Unity Caucus and Senator Taylor present summit with DCF and local officials
Compiled by Courier Staff
Senator Lena C. Taylor (D) Milwaukee) this week announced a child care summit to take place Saturday, February 27th in Milwaukee. The summit will offer advice ranging from how to open a daycare center to questions about receiving micro-loans. In addition, information about Wisconsin Act 76, the recent changes to the Wisconsin Shares Program, will be shared and discussed.
The summit’s objective is to offer advice on not only various concerns that might occur in operating a child care center, but also what parents should look for in a child care center. The event seeks to teach individuals the inner workings of an audit and what one must do during the procedure.
Questions will also be answered about any possible issues or concerns one might have about child care centers and how to use the proposed YoungStar system.
The Unity Caucus’ Child Care Summit will take place between 9:00 am to 1:00 pm on Saturday February 27th at the Greater New Birth Church on 2207 West Center Street. The Unity Caucus is the collective group of local and state leaders in Milwaukee.
Sen. Taylor and the Unity Caucus are looking for feedback on various questions:
- Are you a concerned parent with questions?
- Do you have questions about starting your own Daycare Center?
- Do you have questions about Daycare Regulations?
- Do you need a micro-loan or do you need help with a Daycare audit?
As the state moves forward with its overhaul of the child care shares program, this summit gives the public an opportunity to voice their concerns, and at the same time receive valuable information from state officials on the correct way to be in the daycare business.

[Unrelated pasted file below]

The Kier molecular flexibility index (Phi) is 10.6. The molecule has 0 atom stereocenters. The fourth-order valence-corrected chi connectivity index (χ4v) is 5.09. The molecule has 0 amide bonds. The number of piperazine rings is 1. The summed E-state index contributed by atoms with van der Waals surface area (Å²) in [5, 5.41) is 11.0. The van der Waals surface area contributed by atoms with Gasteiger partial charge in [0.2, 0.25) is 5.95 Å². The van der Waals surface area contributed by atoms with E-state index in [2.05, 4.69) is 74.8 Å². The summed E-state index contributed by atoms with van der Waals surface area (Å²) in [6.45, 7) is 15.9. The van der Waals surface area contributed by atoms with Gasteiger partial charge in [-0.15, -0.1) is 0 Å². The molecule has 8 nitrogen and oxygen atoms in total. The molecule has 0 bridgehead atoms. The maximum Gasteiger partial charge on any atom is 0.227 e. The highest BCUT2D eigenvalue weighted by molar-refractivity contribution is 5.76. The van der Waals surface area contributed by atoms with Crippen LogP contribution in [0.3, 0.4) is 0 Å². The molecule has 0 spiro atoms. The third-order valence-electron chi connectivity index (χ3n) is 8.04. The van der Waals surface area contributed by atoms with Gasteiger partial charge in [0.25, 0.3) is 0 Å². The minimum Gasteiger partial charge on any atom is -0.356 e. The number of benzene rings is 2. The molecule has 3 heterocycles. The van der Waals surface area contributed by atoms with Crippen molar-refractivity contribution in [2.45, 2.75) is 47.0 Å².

Recently, during an exclusive interview with Reggie Bicha, Secretary of Department of Children and Families, he stated clearly that reforms were needed. If the Wisconsin Shares Program was going to continue, legislation had to be enacted to address the abuses in the program.
Amid extreme scrutiny and some public criticism, Secretary Bicha wanted to make it clear that Black owned child care providers were not being targeted with these reforms.These types of accusations spoken about DCF offended him. He recently faced the airwaves by appearing on 1290 WMCS AM here in Milwaukee to address these concerns. Bicha stated in his interview with The Milwaukee Courier and on the radio that there are several red fl ags that get the attention of his department to physically go out and investigate a child care facility. One way is for someone to call DCF child care fraud hotline at 877-302-FRAUD or 877-302- 3728. Second, irregularities with the daycare provider’s paperwork, for example: over billing DCF for payments that don’t match the quantity of children served at the day care facility. There have been extreme situations where payment requests exceeded 24 hours in a day. For a daycare facility to make some of these requests, the facility would have to operate 24 hours, seven days a week. The hotline has been a major ingredient in gaining attention to many of the cases that have been found to be fraudulent.
New legislation that took effect on Feb. 1, affected some daycare providers. This law states that no daycare provider or anyone associated with the center can have any criminal convictions in their background. This is an issue that kept reoccurring as DCF looked for ways to restructure the Shares Program.
Bicha and others state that under the Thompson administration, the Wisconsin Shares Program was hastily put together in its efforts to eliminate welfare legislation for Wisconsin. Because that administration wanted to be the first state to eliminate welfare, it left many loopholes in the new program.
Governor Doyle’s administration has been concerned with the millions of dollars that the Wisconsin Shares Program continued to demand. Even in an economy where thousands of people are out of work, why would daycare services be more in demand. Things were not adding up, and it became a high priority in the Doyle administration to address these irregularities. And although the Journal Sentinel ran a series of articles that concentrated on fraud within this system, Bicha stated that these reforms were already on the state’s radar.